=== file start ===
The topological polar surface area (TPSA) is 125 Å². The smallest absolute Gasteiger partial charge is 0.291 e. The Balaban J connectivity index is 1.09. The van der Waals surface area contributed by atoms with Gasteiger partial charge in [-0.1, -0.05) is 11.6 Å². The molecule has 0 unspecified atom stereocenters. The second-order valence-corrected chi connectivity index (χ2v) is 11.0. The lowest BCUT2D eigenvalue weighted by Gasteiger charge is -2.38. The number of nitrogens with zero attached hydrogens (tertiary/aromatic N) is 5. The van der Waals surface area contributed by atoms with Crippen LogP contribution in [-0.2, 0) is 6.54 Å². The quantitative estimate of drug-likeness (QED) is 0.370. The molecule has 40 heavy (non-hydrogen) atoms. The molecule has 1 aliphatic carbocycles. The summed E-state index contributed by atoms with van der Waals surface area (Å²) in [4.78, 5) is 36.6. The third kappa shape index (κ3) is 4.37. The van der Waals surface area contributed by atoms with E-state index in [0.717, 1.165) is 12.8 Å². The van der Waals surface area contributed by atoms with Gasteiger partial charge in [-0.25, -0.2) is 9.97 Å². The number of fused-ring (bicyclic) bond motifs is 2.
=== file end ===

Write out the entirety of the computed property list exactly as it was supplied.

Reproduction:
The topological polar surface area (TPSA) is 125 Å². The smallest absolute Gasteiger partial charge is 0.291 e. The Balaban J connectivity index is 1.09. The van der Waals surface area contributed by atoms with Gasteiger partial charge in [-0.1, -0.05) is 11.6 Å². The molecule has 0 unspecified atom stereocenters. The second-order valence-corrected chi connectivity index (χ2v) is 11.0. The lowest BCUT2D eigenvalue weighted by Gasteiger charge is -2.38. The number of nitrogens with zero attached hydrogens (tertiary/aromatic N) is 5. The van der Waals surface area contributed by atoms with Crippen LogP contribution in [-0.2, 0) is 6.54 Å². The quantitative estimate of drug-likeness (QED) is 0.370. The molecule has 40 heavy (non-hydrogen) atoms. The molecule has 1 aliphatic carbocycles. The summed E-state index contributed by atoms with van der Waals surface area (Å²) in [4.78, 5) is 36.6. The third kappa shape index (κ3) is 4.37. The van der Waals surface area contributed by atoms with E-state index in [0.717, 1.165) is 12.8 Å². The van der Waals surface area contributed by atoms with Gasteiger partial charge in [-0.25, -0.2) is 9.97 Å². The number of fused-ring (bicyclic) bond motifs is 2.